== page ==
Articles submitted to Spanish and Portuguese Review (SPR) go through a rigorous process of editorial decision making, review, and revision. Editorial processes can vary somewhat across disciplines and journals, but authors will find that SPR‘s process is largely similar to other journals. For papers submitted to SPR, here are the kinds of decisions you might receive from us including the following common decisions: desk reject, decline, revise and resubmit, and conditional accept.
Decisions Prior to Peer Review
SPR‘s Editor reads and evaluates every article upon receipt to ensure that they fit within the scope of the journal and are properly formatted. Then the Editor makes a decision about whether to send the submitted articles through our extensive peer review process.
Some articles do not fit into the scope of the journal or do not fit into any of our existing sections which include Response Papers, Traditional Research Articles, Notes from the Classroom, and Book and Tool Reviews. These articles will receive a desk rejection before moving into the peer review process. This is not necessarily an indictment of the article or the writing. It may just be an indication that SPR is not the best home for the work. The Editor will give the author some feedback to explain the decision, and the decision is final.
If the Editor decides to send the article along for peer review, the author will not get a notification of that decision. However, the article will be assigned to the Managing Editor of Peer Review who will then ensure that at least one faculty expert and at least two graduate student peer reviewers evaluate the article for quality and provide detailed feedback on its potential for publication. Most articles submitted to SPR do move on to this peer review stage.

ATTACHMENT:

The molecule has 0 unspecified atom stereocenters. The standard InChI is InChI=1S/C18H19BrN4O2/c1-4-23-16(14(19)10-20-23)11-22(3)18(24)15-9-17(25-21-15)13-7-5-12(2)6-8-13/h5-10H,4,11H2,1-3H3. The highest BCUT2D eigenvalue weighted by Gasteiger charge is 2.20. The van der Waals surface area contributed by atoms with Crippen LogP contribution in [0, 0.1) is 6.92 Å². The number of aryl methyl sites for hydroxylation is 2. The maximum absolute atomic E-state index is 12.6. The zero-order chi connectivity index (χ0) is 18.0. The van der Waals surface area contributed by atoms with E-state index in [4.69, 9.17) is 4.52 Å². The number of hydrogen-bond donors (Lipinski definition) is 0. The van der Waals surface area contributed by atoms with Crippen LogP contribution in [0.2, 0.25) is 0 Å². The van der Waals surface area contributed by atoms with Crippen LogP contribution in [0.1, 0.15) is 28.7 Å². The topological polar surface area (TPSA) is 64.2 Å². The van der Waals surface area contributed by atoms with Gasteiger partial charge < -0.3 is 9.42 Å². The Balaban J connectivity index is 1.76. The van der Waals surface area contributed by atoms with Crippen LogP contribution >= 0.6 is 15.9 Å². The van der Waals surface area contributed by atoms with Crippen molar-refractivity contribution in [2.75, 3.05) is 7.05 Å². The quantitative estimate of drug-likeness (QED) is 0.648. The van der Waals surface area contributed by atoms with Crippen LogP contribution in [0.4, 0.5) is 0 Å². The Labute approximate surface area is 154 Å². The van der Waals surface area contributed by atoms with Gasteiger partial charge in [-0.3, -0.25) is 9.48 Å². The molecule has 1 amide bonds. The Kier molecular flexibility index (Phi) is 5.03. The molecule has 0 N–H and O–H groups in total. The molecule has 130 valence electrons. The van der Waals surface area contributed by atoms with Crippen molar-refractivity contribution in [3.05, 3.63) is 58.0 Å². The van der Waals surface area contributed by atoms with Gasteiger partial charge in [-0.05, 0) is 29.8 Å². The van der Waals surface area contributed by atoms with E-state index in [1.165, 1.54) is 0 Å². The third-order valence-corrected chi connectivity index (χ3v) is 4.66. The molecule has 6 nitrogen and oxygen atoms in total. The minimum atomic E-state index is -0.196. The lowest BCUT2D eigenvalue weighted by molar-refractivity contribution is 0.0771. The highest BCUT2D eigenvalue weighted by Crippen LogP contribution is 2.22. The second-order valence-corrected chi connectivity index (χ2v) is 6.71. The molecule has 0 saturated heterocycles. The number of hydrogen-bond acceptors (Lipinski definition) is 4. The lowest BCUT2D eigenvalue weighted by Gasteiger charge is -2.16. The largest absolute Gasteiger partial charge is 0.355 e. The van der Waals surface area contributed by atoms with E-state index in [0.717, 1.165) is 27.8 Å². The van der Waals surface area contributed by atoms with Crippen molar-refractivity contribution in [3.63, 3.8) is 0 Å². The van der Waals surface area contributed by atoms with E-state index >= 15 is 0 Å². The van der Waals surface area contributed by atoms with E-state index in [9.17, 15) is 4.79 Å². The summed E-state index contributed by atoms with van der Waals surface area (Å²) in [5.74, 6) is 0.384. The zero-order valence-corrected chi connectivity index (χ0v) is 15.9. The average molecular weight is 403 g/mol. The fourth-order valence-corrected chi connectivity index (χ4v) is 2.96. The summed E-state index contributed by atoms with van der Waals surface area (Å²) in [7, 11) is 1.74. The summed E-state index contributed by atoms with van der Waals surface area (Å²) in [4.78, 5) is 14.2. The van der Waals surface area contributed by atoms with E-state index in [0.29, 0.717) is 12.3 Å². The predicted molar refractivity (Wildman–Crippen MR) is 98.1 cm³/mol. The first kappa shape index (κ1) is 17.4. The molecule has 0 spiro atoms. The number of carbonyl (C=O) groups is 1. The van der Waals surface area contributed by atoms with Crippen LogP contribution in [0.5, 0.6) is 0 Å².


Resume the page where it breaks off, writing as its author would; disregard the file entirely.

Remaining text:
Decisions After Peer Review
After receiving reviews from all assigned reviewers, the Editor compiles and considers the reviews. Specifically, the Editor is looking for two things: 1) an overall evaluation from reviewers that the article is suitable for publication, 2) commonalities and points of agreement in the feedback or essential revisions from reviewers that the Editor can highlight for the author as high priority. Based on the Editor’s judgment and the reviewers’ evaluation and feedback, authors receive one of several decisions.
Although it does not feel good to have a paper declined (Trust us! We have all been there and it does not feel good!), we can only accept so many papers per year. So, inevitably, most of the papers submitted to SPR get declined. When a paper is declined that means that the author should not resubmit that paper to SPR. However, they are free to use the feedback from the peer review process and submit that paper to a different journal. In fact, we encourage you to do so. That is why we provide authors with as much feedback as possible even if we decline the paper.
Revise and Resubmit